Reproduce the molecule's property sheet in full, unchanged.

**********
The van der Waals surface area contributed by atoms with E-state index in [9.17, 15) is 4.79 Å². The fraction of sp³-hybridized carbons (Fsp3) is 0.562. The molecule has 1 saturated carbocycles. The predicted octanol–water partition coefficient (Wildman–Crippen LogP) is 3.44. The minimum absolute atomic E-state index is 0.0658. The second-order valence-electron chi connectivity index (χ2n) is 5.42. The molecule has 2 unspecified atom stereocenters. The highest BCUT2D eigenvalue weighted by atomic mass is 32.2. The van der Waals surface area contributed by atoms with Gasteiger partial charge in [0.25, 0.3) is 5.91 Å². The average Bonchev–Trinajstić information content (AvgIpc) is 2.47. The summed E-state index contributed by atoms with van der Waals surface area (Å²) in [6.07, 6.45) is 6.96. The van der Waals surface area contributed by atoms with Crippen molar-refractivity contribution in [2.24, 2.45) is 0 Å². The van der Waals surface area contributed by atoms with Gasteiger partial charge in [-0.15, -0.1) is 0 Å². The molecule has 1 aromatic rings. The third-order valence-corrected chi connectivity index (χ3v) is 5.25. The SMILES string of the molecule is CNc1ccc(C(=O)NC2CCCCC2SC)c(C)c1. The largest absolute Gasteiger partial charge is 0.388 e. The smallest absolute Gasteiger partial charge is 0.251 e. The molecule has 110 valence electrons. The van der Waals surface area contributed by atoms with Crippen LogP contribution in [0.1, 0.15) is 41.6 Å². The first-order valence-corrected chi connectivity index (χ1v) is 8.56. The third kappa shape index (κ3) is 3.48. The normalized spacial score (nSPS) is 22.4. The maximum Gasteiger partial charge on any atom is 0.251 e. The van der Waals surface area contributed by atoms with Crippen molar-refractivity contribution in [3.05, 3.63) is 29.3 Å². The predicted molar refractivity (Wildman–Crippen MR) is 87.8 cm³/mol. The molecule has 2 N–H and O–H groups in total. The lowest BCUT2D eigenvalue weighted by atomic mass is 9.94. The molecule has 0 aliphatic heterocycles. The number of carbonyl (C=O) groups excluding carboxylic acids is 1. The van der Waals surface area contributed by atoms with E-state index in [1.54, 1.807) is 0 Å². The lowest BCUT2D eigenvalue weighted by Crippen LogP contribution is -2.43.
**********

The van der Waals surface area contributed by atoms with E-state index in [9.17, 15) is 4.79 Å². The fraction of sp³-hybridized carbons (Fsp3) is 0.562. The molecule has 1 saturated carbocycles. The predicted octanol–water partition coefficient (Wildman–Crippen LogP) is 3.44. The minimum absolute atomic E-state index is 0.0658. The second-order valence-electron chi connectivity index (χ2n) is 5.42. The molecule has 2 unspecified atom stereocenters. The highest BCUT2D eigenvalue weighted by atomic mass is 32.2. The van der Waals surface area contributed by atoms with Gasteiger partial charge in [0.25, 0.3) is 5.91 Å². The average Bonchev–Trinajstić information content (AvgIpc) is 2.47. The summed E-state index contributed by atoms with van der Waals surface area (Å²) in [6.07, 6.45) is 6.96. The van der Waals surface area contributed by atoms with Crippen molar-refractivity contribution in [2.24, 2.45) is 0 Å². The van der Waals surface area contributed by atoms with Gasteiger partial charge in [-0.15, -0.1) is 0 Å². The molecule has 1 aromatic rings. The third-order valence-corrected chi connectivity index (χ3v) is 5.25. The SMILES string of the molecule is CNc1ccc(C(=O)NC2CCCCC2SC)c(C)c1. The largest absolute Gasteiger partial charge is 0.388 e. The smallest absolute Gasteiger partial charge is 0.251 e. The molecule has 110 valence electrons. The van der Waals surface area contributed by atoms with Crippen LogP contribution in [0.1, 0.15) is 41.6 Å². The first-order valence-corrected chi connectivity index (χ1v) is 8.56. The third kappa shape index (κ3) is 3.48. The normalized spacial score (nSPS) is 22.4. The maximum Gasteiger partial charge on any atom is 0.251 e. The van der Waals surface area contributed by atoms with Crippen molar-refractivity contribution in [3.05, 3.63) is 29.3 Å². The predicted molar refractivity (Wildman–Crippen MR) is 87.8 cm³/mol. The molecule has 2 N–H and O–H groups in total. The lowest BCUT2D eigenvalue weighted by atomic mass is 9.94. The molecule has 0 aliphatic heterocycles. The number of carbonyl (C=O) groups excluding carboxylic acids is 1. The van der Waals surface area contributed by atoms with E-state index in [1.54, 1.807) is 0 Å². The lowest BCUT2D eigenvalue weighted by Crippen LogP contribution is -2.43.